Farewell Firefox OS smartphones. Mozilla today announced an end to its smartphone experiment, and said that it would stop developing and selling Firefox OS smartphones. It will continue to experiment on how it might work on other connected devices and Internet of Things networks.
Firefox OS first debuted back in 2013, with Mozilla hoping that the open, HTML5-based operating system could end Google and Apple’s dominance of the smartphone market.
The announcement was made earlier today at Mozilla’s developer event in Orlando, “Mozlando“, and several people were tweeting the basics of the news. Now Mozilla has provided us with a full statement from Ari Jaaksi, Mozilla’s SVP of Connected Devices.
“We are proud of the benefits Firefox OS added to the Web platform and will continue to experiment with the user experience across connected devices. We will build everything we do as a genuine open source project, focused on user experience first and build tools to enable the ecosystem to grow.
Firefox OS proved the flexibility of the Web, scaling from low-end smartphones all the way up to HD TVs. However, we weren’t able to offer the best user experience possible and so we will stop offering Firefox OS smartphones through carrier channels.
We’ll share more on our work and new experiments across connected devices soon.”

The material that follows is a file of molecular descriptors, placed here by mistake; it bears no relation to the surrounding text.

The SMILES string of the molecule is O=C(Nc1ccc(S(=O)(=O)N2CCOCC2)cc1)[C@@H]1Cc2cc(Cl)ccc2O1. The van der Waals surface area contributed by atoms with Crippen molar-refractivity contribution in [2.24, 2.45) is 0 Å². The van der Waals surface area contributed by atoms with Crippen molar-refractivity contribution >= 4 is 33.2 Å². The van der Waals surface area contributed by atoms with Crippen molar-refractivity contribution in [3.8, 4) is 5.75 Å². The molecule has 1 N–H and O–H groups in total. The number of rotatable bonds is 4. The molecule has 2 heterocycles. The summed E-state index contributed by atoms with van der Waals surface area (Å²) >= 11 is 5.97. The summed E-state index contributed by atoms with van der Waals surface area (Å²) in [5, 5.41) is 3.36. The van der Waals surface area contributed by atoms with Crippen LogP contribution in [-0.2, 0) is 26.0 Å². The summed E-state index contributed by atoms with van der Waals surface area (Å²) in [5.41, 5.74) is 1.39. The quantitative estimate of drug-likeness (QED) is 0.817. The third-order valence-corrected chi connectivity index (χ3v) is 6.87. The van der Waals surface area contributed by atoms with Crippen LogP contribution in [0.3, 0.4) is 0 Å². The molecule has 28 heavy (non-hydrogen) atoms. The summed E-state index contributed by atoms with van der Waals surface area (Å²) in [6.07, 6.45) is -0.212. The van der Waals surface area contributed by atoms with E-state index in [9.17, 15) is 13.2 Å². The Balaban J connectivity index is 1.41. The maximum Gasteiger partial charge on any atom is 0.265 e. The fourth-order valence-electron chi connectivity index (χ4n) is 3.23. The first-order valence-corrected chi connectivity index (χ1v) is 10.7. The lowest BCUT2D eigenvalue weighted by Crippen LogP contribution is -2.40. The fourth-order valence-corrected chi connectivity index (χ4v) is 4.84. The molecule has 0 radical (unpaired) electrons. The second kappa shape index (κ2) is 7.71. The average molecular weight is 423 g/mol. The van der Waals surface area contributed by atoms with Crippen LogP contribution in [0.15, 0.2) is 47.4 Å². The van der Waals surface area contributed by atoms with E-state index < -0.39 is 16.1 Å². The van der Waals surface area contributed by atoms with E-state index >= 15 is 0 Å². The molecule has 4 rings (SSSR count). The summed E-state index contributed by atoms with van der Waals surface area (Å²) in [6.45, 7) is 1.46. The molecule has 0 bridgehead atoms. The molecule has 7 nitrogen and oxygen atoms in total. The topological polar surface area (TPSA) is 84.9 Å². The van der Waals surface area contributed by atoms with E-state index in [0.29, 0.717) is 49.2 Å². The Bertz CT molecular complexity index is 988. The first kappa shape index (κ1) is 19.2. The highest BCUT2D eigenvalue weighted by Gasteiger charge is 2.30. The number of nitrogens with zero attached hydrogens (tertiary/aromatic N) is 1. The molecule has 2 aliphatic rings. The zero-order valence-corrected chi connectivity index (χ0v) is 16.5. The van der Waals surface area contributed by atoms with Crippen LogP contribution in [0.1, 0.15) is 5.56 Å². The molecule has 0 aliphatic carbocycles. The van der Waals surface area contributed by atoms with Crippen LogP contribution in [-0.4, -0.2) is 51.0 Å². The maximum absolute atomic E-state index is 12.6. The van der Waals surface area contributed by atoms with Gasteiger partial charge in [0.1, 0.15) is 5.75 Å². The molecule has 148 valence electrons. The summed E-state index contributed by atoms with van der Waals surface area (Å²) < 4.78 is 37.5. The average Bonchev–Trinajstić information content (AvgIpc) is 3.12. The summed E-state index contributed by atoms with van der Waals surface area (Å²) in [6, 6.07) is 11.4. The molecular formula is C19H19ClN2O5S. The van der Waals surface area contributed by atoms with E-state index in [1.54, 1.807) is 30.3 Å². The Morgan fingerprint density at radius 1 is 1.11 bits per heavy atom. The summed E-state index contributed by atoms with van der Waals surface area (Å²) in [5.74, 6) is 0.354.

Firefox OS was first unveiled in 2013, with the aim of targeting the developing world and late adopters with low-cost handsets.
To differentiate from Android and iOS, Mozilla and its carrier partners focused on a web-first platform, with no native and only web apps. Sales, however, were always poor and the devices themselves failed to ignite a lot of consumer interest, and a number of OEMs cornered the market with a flood of cheap handsets. In a business that depends on economies of scale, it was a failure.
While low-cost Firefox OS handsets enjoyed some popularity in developing countries thanks to their aggressive pricing, Mozilla this week has admitted defeat, announcing that it will no longer be developing Firefox OS for smartphones.
“We’ll share more on our work and new experiments across connected devices soon.”
This doesn’t mean it’s the end for Firefox OS, though. Although Mozilla is no longer pouring resources into its now-defunct smartphone experiment, users likely will be able to manually flash the software onto compatible devices, and may still be able to be pick up Firefox OS devices.
What’s more, Mozilla has said that while it’s giving up on smartphones, it’s exploring the idea of bringing the software to the Internet of Things (IoT).
The firm already has some experience in the field. Last year, Mozilla announced a flashable version of Mozilla OS (PiFxOS) for the Raspberry Pi.